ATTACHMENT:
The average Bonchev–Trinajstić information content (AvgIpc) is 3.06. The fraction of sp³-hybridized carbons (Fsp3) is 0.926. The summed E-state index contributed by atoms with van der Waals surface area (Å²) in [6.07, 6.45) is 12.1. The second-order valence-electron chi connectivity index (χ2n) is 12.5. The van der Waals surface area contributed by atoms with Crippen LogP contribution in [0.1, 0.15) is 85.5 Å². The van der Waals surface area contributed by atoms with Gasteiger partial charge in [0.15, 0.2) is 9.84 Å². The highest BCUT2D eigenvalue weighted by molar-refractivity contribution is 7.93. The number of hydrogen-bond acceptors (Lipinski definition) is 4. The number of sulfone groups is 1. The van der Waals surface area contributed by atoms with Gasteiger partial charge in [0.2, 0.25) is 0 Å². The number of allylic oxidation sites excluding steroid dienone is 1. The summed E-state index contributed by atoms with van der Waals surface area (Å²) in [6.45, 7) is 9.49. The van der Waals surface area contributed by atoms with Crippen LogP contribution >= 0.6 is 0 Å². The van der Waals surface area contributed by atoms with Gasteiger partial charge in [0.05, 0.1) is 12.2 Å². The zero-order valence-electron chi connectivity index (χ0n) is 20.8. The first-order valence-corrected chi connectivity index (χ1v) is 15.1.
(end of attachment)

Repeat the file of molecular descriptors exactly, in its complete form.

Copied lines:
The average Bonchev–Trinajstić information content (AvgIpc) is 3.06. The fraction of sp³-hybridized carbons (Fsp3) is 0.926. The summed E-state index contributed by atoms with van der Waals surface area (Å²) in [6.07, 6.45) is 12.1. The second-order valence-electron chi connectivity index (χ2n) is 12.5. The van der Waals surface area contributed by atoms with Crippen LogP contribution in [0.1, 0.15) is 85.5 Å². The van der Waals surface area contributed by atoms with Gasteiger partial charge in [0.15, 0.2) is 9.84 Å². The highest BCUT2D eigenvalue weighted by molar-refractivity contribution is 7.93. The number of hydrogen-bond acceptors (Lipinski definition) is 4. The number of sulfone groups is 1. The van der Waals surface area contributed by atoms with Gasteiger partial charge in [0.2, 0.25) is 0 Å². The number of allylic oxidation sites excluding steroid dienone is 1. The summed E-state index contributed by atoms with van der Waals surface area (Å²) in [6.45, 7) is 9.49. The van der Waals surface area contributed by atoms with Crippen LogP contribution >= 0.6 is 0 Å². The van der Waals surface area contributed by atoms with Gasteiger partial charge in [0.05, 0.1) is 12.2 Å². The zero-order valence-electron chi connectivity index (χ0n) is 20.8. The first-order valence-corrected chi connectivity index (χ1v) is 15.1.